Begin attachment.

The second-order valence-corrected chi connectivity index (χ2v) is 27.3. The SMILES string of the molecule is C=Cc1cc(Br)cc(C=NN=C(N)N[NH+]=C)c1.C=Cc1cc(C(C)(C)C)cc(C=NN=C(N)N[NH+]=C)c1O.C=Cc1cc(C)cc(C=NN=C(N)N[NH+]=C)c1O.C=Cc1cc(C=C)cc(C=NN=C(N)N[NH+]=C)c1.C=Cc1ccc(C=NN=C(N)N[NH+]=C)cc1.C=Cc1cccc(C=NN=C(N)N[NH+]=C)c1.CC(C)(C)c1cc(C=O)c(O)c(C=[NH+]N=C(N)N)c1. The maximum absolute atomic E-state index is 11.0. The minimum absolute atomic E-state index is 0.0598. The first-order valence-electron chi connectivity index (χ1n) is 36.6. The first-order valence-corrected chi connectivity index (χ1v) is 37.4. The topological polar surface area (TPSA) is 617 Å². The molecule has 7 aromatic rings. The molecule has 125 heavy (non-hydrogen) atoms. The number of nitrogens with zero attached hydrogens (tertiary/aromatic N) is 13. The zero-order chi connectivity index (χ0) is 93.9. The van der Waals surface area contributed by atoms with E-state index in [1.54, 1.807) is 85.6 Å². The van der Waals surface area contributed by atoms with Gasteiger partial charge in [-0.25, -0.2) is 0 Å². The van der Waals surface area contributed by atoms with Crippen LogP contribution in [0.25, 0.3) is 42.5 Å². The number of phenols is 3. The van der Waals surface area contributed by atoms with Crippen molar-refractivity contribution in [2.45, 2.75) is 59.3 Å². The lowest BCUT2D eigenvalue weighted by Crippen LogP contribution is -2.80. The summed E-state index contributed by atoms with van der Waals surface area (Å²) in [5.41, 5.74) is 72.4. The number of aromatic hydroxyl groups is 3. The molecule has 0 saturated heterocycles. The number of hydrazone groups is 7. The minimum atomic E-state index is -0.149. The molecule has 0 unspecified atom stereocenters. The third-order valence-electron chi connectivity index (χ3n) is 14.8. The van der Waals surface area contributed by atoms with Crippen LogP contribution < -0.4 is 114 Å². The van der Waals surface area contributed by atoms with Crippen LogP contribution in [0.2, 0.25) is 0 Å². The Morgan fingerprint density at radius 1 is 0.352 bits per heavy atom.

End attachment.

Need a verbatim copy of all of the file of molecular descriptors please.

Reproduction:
The second-order valence-corrected chi connectivity index (χ2v) is 27.3. The SMILES string of the molecule is C=Cc1cc(Br)cc(C=NN=C(N)N[NH+]=C)c1.C=Cc1cc(C(C)(C)C)cc(C=NN=C(N)N[NH+]=C)c1O.C=Cc1cc(C)cc(C=NN=C(N)N[NH+]=C)c1O.C=Cc1cc(C=C)cc(C=NN=C(N)N[NH+]=C)c1.C=Cc1ccc(C=NN=C(N)N[NH+]=C)cc1.C=Cc1cccc(C=NN=C(N)N[NH+]=C)c1.CC(C)(C)c1cc(C=O)c(O)c(C=[NH+]N=C(N)N)c1. The maximum absolute atomic E-state index is 11.0. The minimum absolute atomic E-state index is 0.0598. The first-order valence-electron chi connectivity index (χ1n) is 36.6. The first-order valence-corrected chi connectivity index (χ1v) is 37.4. The topological polar surface area (TPSA) is 617 Å². The molecule has 7 aromatic rings. The molecule has 125 heavy (non-hydrogen) atoms. The number of nitrogens with zero attached hydrogens (tertiary/aromatic N) is 13. The zero-order chi connectivity index (χ0) is 93.9. The van der Waals surface area contributed by atoms with E-state index in [1.54, 1.807) is 85.6 Å². The van der Waals surface area contributed by atoms with Gasteiger partial charge in [-0.25, -0.2) is 0 Å². The van der Waals surface area contributed by atoms with Crippen LogP contribution in [0.25, 0.3) is 42.5 Å². The number of phenols is 3. The van der Waals surface area contributed by atoms with Crippen molar-refractivity contribution in [2.45, 2.75) is 59.3 Å². The lowest BCUT2D eigenvalue weighted by Crippen LogP contribution is -2.80. The summed E-state index contributed by atoms with van der Waals surface area (Å²) in [5.41, 5.74) is 72.4. The number of aromatic hydroxyl groups is 3. The molecule has 0 saturated heterocycles. The number of hydrazone groups is 7. The minimum atomic E-state index is -0.149. The molecule has 0 unspecified atom stereocenters. The third-order valence-electron chi connectivity index (χ3n) is 14.8. The van der Waals surface area contributed by atoms with Crippen LogP contribution < -0.4 is 114 Å². The van der Waals surface area contributed by atoms with Crippen LogP contribution in [0.2, 0.25) is 0 Å². The Morgan fingerprint density at radius 1 is 0.352 bits per heavy atom.